Drowsiness - somnolence
Drowsiness is the natural response to the body's need for sleep. Many other factors, such as eating a heavy meal, being bored, or sitting in a warm room, provoke feelings of drowsiness. A person may also experience increased drowsiness during a mild illness, such as a cold or the flu. All of these are natural responses. However, persistent unexplained drowsiness may be associated with a serious illness.
Causes of drowsiness
Alcohol or drug abuse
Even a few alcoholic drinks are enough to make many people feel drowsy. Although people who drink regularly build up a tolerance to alcohol and are able to consume, increasing amounts without falling asleep, even heavy drinkers eventually drift off into a drunken stupor. Heroin and other illicit drugs also can cause drowsiness.
Brain cancer and tumors
Any brain tumor, either cancerous or benign, is serious because it encroaches on vital brain space. As the tumor grows, it crowds normal brain tissue. Besides drowsiness and lethargy, there may be headaches, vomiting, muscle weakness that is often limited to one side of the body, vision problems, a lack of balance and coordination, and personality changes, including irrational behavior and psychosis.
Patients suffering from depression often spend entire days or weeks in bed. They are not necessarily tired, they simply want to sleep all the time. Any marked change in sleep patterns accompanied by other symptoms, such as loss of appetite, feelings of sadness or hopelessness, or disinterest in sex and other activities, indicates possible depression.
Hydrocephaly occurs when the ventricle spaces in the brain are filled with fluid. It is most common in newborn babies, but it may also occur in adults, often in association with a brain tumor or injury. Symptoms include decreased mental function and stupor.
Acute kidney failure is marked by an abrupt drop in urine output, which results in uremia, a buildup in the bloodstream of toxic materials that are normally excreted by the kidneys. This type of kidney failure is a medical emergency requiring dialysis, which entails cleansing the blood with an artificial kidney machine. Symptoms include nausea and vomiting, lethargy and drowsiness, dry skin, convulsions, and twitching.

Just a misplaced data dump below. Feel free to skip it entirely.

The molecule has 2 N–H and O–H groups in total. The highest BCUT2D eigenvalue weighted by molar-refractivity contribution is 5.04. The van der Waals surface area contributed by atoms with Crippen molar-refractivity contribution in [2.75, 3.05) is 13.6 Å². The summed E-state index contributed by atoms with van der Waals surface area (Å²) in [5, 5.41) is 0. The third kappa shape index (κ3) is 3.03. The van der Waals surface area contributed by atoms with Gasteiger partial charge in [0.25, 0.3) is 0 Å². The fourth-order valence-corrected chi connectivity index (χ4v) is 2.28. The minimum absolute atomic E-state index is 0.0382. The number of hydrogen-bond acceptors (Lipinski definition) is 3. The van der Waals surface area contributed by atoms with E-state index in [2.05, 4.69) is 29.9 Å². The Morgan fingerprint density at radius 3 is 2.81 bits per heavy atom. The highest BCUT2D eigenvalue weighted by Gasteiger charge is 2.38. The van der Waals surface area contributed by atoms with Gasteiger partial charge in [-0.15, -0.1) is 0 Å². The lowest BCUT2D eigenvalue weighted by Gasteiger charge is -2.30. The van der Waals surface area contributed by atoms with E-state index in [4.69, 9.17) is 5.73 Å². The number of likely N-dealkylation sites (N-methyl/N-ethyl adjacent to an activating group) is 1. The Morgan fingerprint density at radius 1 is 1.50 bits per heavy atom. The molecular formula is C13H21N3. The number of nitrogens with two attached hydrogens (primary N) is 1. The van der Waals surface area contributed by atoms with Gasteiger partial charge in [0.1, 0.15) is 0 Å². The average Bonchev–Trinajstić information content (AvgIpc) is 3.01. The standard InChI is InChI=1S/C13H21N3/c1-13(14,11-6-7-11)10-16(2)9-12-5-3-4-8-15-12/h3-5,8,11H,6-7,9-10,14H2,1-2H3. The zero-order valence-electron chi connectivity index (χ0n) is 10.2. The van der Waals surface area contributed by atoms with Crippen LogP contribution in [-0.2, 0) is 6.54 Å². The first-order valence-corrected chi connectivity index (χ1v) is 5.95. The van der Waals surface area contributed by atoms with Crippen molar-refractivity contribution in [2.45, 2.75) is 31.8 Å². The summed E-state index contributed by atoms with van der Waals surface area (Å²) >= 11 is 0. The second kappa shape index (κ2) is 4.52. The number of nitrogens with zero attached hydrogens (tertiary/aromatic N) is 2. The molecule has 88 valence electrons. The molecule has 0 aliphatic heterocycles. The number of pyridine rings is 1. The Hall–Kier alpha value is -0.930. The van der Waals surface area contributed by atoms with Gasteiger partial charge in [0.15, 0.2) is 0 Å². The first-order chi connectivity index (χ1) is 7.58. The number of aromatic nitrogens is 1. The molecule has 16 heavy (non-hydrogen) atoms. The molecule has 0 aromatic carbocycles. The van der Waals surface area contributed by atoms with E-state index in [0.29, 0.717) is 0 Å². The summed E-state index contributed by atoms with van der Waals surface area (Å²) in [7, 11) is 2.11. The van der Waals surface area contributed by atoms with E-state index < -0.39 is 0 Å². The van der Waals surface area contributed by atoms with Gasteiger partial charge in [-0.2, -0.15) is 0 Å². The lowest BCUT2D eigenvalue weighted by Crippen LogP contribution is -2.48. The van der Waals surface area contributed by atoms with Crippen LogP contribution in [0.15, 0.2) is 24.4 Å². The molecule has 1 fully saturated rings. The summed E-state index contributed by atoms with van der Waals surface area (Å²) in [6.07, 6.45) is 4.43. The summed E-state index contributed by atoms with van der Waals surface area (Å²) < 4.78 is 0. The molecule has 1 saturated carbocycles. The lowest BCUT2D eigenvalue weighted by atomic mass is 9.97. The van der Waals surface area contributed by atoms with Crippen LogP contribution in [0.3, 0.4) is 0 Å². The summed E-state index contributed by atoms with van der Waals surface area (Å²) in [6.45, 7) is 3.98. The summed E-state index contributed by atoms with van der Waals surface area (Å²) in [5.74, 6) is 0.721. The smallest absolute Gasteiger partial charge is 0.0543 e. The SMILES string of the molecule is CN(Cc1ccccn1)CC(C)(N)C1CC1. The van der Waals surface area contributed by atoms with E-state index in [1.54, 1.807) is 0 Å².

Many medications can produce drowsiness. Sleeping pills are the most obvious example; others include tranquilizers, antihistamines, and certain heart medications. Heed warnings about driving when taking such drugs.
This sleep disorder may begin with mild symptoms that increase in severity gradually over a period of years. A person who has narcolepsy continually feels drowsy, and the desire to sleep is sometimes irresistible. During an attack of narcolepsy, the person may sleep for only a few seconds to half an hour. These sudden sleep attacks can occur at any time.
People who are markedly overweight may develop a special kind of drowsiness called Pickwickian syndrome (named after the sleepy fat boy in Charles Dickens' The Pickwick Papers). Obese people tend to breathe without moving the diaphragm muscle very much. This type of shallow breathing reduces the amount of air that flows in and out of the lungs, which in turn reduces the amount of carbon dioxide in the body. Low levels of carbon dioxide affect the brain's sleep center, resulting in persistent drowsiness.
Apnea is the periodic cessation of breathing. It occurs most often during sleep, and is most common in overweight men. Often, they are unaware that they stop breathing, but their sleep tends to be fitful and they waken unrested. Many go through the day feeling drowsy and must make a conscious effort to stay awake. Other symptoms include loud snoring and considerable thrashing about in bed.
When the thyroid gland fails to produce adequate thyroid hormone, a condition called hypothyroidism results. This can be due to the failure of either the thyroid or the pituitary gland. In an unborn baby or a growing child, hypothyroidism can lead to serious impairment. In adults, it results in a goiter, or a soft swelling in the neck. Many body processes slow down and the person becomes apathetic and sluggish. Hypothyroidism can be treated by taking replacement thyroid hormone. Screening newborn babies for the congenital form of the disease can detect it early enough to prevent some of its most serious complications.
Advice about drowsiness
- Daytime drowsiness may be due to lack of proper rest at night Giving in by taking a nap may further disrupt normal nighttime sleep. Many elderly people, however, find that they sleep better at night if they nap during the day.
- Exercising can banish drowsiness. People who exercise regularly report that a good workout makes them feel more alert, rather than more tired.